Title: The Great Little Madison
Author: Jean Fritz
Publisher: The Putnam & Grosset Group
Part of the “Unforgettable Americans” Series
My non-fiction instructor at Simmons College, Susan Bloom said that, “Nobody writes biographies for children without standing on the shoulders of Jean Fritz”. I suppose I would have to agree with this in a historical sense. Jean Fritz changed the way that we as readers thought of biographies, and particularly biographies for young readers. Her biography of President James Madison entitled, “The Great Little Madison” published in 1989 is a great example of why Bloom makes that claim.
Rather than the drab, textbook style writing that is seen in much of non-fiction dated before the 1970’s, Fritz writes in a casual, conversational manner. Too conversational for my liking, in fact. Her writing can come off as cheeky or even cute throughout her depiction of President James Madison. Though this book is a work of non-fiction, which follows Madison’s life chronologically from young adulthood to death, Fritz seems to take some liberties with the thoughts and feelings of Madison, which, according to her limited bibliography, contain no source material. For instance, Fritz writes of Madison’s voyage with Marquis de Lafayette,
“Together they went up the Hudson on a barge, and although James was seasick when they ran into two hurricanes, one right after another, he experienced no return of his ‘falling sickness.’ In fact, he had never had so much fun in his life.”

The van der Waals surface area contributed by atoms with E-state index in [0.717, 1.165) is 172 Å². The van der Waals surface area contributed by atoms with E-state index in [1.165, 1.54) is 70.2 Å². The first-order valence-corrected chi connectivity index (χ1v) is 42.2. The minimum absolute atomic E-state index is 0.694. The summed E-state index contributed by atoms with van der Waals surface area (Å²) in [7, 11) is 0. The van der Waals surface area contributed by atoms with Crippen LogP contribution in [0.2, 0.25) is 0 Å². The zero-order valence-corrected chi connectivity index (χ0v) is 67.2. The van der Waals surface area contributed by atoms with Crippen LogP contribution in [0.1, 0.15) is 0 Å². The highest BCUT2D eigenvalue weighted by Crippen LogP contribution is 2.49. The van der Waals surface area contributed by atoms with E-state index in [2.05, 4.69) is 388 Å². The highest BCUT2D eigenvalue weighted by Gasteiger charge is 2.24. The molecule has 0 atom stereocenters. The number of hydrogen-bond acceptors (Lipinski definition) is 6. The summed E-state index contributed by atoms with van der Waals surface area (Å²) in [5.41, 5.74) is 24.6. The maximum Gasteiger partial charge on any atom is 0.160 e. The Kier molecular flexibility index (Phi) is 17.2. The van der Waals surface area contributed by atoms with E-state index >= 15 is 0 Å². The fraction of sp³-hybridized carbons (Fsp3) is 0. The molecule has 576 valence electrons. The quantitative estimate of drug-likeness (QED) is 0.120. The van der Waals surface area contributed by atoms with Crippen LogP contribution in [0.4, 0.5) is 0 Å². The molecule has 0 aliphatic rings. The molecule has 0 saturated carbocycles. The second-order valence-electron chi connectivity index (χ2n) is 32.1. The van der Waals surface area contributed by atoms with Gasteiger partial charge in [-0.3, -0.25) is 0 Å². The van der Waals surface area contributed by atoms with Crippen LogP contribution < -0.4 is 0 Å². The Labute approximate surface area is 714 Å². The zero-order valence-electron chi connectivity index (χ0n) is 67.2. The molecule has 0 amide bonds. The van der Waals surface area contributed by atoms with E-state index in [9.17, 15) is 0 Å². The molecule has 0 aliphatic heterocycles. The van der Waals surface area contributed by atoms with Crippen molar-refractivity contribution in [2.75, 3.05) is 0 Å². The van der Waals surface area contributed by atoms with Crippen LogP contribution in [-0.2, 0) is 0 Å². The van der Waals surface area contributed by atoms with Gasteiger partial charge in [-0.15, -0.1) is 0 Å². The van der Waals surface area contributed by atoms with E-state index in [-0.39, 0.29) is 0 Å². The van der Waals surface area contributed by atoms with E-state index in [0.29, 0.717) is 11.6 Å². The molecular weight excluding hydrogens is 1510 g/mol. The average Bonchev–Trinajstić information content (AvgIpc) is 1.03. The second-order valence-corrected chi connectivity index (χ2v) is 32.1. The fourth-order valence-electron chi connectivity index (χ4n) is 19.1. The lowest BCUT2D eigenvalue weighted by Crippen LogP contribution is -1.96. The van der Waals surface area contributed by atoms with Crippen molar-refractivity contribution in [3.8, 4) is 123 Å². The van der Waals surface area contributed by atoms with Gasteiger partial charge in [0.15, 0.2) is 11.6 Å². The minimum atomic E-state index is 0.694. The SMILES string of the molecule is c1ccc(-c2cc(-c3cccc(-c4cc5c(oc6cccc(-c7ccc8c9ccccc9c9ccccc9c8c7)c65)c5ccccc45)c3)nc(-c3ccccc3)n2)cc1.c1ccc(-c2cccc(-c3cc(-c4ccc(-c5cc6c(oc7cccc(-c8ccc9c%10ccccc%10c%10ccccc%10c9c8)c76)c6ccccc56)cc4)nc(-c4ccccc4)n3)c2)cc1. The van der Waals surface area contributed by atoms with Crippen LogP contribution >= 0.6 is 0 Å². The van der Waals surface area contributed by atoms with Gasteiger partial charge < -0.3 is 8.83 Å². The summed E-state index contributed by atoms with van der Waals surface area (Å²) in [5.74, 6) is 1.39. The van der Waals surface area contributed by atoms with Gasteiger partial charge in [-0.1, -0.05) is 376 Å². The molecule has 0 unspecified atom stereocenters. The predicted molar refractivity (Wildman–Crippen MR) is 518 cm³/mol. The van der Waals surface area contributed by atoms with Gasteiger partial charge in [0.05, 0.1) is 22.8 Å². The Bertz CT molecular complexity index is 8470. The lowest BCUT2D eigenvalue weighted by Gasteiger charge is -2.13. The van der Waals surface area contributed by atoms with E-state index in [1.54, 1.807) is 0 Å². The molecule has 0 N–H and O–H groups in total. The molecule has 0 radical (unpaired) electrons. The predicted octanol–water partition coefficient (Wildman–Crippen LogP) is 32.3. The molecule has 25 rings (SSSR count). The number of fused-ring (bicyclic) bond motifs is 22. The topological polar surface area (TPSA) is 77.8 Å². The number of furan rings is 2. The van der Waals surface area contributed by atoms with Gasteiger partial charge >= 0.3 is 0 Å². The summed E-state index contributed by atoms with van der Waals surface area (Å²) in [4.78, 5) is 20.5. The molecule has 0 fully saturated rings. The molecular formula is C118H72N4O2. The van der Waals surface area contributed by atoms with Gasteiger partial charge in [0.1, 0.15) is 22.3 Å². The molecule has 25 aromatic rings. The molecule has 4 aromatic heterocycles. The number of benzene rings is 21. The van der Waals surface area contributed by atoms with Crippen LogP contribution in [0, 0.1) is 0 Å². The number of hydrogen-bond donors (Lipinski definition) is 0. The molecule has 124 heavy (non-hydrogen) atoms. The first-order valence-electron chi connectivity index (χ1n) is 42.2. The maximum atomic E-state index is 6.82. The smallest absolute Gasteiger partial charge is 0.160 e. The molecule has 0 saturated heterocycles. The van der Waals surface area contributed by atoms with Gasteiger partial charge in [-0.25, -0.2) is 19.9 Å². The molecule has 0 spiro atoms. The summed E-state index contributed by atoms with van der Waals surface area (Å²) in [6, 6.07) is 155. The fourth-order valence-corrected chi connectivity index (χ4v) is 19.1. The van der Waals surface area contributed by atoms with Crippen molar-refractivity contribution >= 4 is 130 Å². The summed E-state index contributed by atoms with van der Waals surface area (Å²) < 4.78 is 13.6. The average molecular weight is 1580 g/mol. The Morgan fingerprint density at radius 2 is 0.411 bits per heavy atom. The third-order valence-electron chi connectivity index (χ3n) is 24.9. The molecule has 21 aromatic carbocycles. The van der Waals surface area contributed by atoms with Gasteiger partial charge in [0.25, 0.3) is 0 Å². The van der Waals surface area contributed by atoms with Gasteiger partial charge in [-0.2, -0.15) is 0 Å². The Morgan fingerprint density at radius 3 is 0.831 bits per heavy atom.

Really? Sailing on a barge through two hurricanes and becoming seasick was the most fun that President James Madison ever had in his life? I suppose you know that because he rose from the dead and told you.
Despite the liberties taken by Fritz in this moment and throughout the book, she does accomplish something that had never been done before in the world of non-fiction. She humanized a great president, painting a portrait of him that is not only the strong willed politician clad in nothing but black, but the meek and mild mannered young student, who would have never aspired to become president if it weren’t for a series of seemingly unrelated events.
This entertaining albeit flashy telling of the life of James Madison reads much like a work of fiction. I would recommend this book to the young reader aged ten and up who enjoys the catty and conversationally narrative writing style of Jean Fritz, but can take what is written with a grain of salt.
Posted By: Janine Reads